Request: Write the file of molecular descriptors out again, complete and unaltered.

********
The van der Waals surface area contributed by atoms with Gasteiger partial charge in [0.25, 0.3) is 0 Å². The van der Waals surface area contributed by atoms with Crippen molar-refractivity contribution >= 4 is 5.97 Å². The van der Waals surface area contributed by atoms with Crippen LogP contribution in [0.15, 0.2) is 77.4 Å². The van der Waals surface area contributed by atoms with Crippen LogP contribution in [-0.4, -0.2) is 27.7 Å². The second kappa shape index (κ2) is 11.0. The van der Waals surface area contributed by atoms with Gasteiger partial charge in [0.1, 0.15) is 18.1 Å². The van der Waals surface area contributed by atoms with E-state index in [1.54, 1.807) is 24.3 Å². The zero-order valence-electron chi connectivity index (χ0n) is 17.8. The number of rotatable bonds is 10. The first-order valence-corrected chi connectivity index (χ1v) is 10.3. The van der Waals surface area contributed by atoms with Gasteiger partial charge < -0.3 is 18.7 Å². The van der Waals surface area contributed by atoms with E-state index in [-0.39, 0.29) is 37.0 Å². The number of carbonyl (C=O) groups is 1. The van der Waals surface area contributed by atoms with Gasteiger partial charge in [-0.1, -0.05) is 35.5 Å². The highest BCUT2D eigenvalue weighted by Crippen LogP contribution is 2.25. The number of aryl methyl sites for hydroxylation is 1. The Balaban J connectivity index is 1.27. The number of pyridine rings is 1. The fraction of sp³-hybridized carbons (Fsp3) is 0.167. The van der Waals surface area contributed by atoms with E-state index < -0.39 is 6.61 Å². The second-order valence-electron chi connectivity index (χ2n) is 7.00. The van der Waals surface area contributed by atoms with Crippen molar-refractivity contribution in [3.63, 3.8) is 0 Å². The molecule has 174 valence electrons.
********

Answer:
The van der Waals surface area contributed by atoms with Gasteiger partial charge in [0.25, 0.3) is 0 Å². The van der Waals surface area contributed by atoms with Crippen molar-refractivity contribution >= 4 is 5.97 Å². The van der Waals surface area contributed by atoms with Crippen LogP contribution in [0.15, 0.2) is 77.4 Å². The van der Waals surface area contributed by atoms with Crippen LogP contribution in [-0.4, -0.2) is 27.7 Å². The second kappa shape index (κ2) is 11.0. The van der Waals surface area contributed by atoms with Gasteiger partial charge in [0.1, 0.15) is 18.1 Å². The van der Waals surface area contributed by atoms with E-state index in [1.54, 1.807) is 24.3 Å². The zero-order valence-electron chi connectivity index (χ0n) is 17.8. The number of rotatable bonds is 10. The first-order valence-corrected chi connectivity index (χ1v) is 10.3. The van der Waals surface area contributed by atoms with Gasteiger partial charge < -0.3 is 18.7 Å². The van der Waals surface area contributed by atoms with E-state index in [-0.39, 0.29) is 37.0 Å². The number of carbonyl (C=O) groups is 1. The van der Waals surface area contributed by atoms with Gasteiger partial charge in [-0.1, -0.05) is 35.5 Å². The highest BCUT2D eigenvalue weighted by Crippen LogP contribution is 2.25. The number of aryl methyl sites for hydroxylation is 1. The Balaban J connectivity index is 1.27. The number of pyridine rings is 1. The fraction of sp³-hybridized carbons (Fsp3) is 0.167. The van der Waals surface area contributed by atoms with E-state index < -0.39 is 6.61 Å². The second-order valence-electron chi connectivity index (χ2n) is 7.00. The van der Waals surface area contributed by atoms with Crippen molar-refractivity contribution in [3.63, 3.8) is 0 Å². The molecule has 174 valence electrons.